Australian cities will be plastered with high-rise slums


In a detailed interview with David Flint at ADH TV, I discussed the future of Australian cities.

Edited Extract:

The Victorian and NSW governments are doing exactly the same thing. They want to build high-rise shoe boxes in the middle ring suburbs and everywhere else to accommodate all the extra people that are coming into the country via net overseas migration.

I’ve argued ad nauseum that this is an absolutely disastrous policy. We know it’s a disastrous policy because we did the same thing in the latter half of last decade.

Australian apartment approvals

If you are a resident of Sydney or Melbourne, you will remember that we had a massive high-rise apartment construction boom between 2015 up until the pandemic.

We literally saw tens of thousands of high-rise apartments go up across both cities. And it turned out that a lot of them were highly defective and very poorly built.


They had flammable cladding, balcony defects, water leaks, and poor foundations. We saw several buildings that actually had to be evacuated, like the Opal and Mascot Towers in Sydney.

It has created a massive problem whereby owners are now facing huge bills.

The NSW building commissioner actually estimated that around 60% of apartment complexes that were built post 2015 had serious defects.


The way I see it, if we are going to import so many people so quickly, and we have to build homes for them very quickly, then builders are obviously going to cut corners, just like they did last decade.

You cannot have a quality housing system and a quality construction system if you have to slap up apartment buildings incredibly quickly to accommodate this mass population growth.

NOM projection

All it is going to end up doing is creating these ticky tacky high-rise towers across our major cities that are going to have defects. They are going to be very poor quality and they are going to end up having to be pulled down in 20 or 30 years.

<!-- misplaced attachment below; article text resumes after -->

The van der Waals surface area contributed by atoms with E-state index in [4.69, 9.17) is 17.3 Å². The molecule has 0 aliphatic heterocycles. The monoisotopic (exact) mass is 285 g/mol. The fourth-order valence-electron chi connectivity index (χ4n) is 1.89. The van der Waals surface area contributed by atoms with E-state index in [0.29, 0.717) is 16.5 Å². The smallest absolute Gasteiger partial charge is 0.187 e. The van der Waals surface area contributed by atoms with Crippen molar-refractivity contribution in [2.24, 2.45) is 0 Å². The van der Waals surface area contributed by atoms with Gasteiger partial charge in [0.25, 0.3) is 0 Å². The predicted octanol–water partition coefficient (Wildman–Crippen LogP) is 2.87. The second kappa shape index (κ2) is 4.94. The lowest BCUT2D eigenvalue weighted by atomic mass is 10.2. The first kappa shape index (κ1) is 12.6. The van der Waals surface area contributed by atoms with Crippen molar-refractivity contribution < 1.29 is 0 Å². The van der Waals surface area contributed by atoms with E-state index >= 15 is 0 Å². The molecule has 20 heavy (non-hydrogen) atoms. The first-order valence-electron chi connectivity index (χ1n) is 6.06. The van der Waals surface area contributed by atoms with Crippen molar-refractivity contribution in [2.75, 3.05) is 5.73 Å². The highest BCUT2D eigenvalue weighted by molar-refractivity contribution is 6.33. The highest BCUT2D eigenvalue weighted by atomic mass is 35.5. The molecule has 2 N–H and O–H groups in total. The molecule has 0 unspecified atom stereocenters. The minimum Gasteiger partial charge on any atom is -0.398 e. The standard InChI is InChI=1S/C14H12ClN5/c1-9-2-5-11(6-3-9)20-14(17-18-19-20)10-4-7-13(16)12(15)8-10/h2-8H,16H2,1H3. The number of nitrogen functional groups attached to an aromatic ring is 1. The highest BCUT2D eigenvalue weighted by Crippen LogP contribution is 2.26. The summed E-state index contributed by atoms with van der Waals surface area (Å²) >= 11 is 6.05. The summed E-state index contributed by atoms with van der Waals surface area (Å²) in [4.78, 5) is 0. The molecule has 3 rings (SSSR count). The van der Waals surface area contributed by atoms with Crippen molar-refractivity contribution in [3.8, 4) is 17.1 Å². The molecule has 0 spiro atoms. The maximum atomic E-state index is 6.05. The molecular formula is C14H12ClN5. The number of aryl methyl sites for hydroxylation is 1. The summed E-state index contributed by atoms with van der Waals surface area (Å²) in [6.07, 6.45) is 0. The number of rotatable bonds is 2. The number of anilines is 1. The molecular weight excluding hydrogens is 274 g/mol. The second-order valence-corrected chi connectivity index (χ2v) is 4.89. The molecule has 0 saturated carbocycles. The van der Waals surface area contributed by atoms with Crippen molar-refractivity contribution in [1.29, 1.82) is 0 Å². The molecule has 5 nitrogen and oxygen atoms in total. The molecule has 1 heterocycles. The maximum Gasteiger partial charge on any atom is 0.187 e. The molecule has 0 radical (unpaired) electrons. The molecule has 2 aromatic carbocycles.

It is going to cost a lot of money and lead to a lot of waste.

Is this really the future we want for our cities? Is this really a step up in our living standards?


There were projections from the development lobby, the Urban Taskforce, that Sydney’s dwelling composition would go from 55% detached houses at the time of the 2016 Census to just 25% detached houses by 2057:

Sydney dwelling composition

So, in a relatively short period of time—just 31 years—Sydney’s housing composition is going to go from more than half being detached houses to only a quarter being detached houses and one half of Sydney’s housing stock being apartments.


I would say that’s a pretty diabolical future for our children and grandchildren. Detached houses are going to only be the purview of the rich and everyone else is going to have to rent high-rise apartments.

That is effectively the plan under this ridiculous Big Australia policy that we are running.

I will also remind viewers that the latest Intergenerational Report that was released in 2023 tipped that Australia’s population is going to grow from its current size of 27 million by 13.5 million people in just 39 years to 40.5 million people.

Resident population

I Know that sounds like a lot. But I just want to put that into perspective. 13.5 million people in 39 years is the equivalent of like adding a current Sydney, a current Melbourne, and a current Brisbane worth of people in just 39 years.

Can you imagine what that means? Adding a Sydney, Melbourne, and Brisbane to Australia’s population in just 39 years?


There is no way we can build enough houses to accommodate those people. Certainly not good-quality houses. There is no way that we can build enough infrastructure.

That implies that if we continue with the mass immigration madness that the Australian government and Australian Treasury have forced upon us, Australian living standards will drastically decline.

About the author
Leith van Onselen is Chief Economist at the MB Fund and MB Super. He is also a co-founder of MacroBusiness. Leith has previously worked at the Australian Treasury, Victorian Treasury and Goldman Sachs.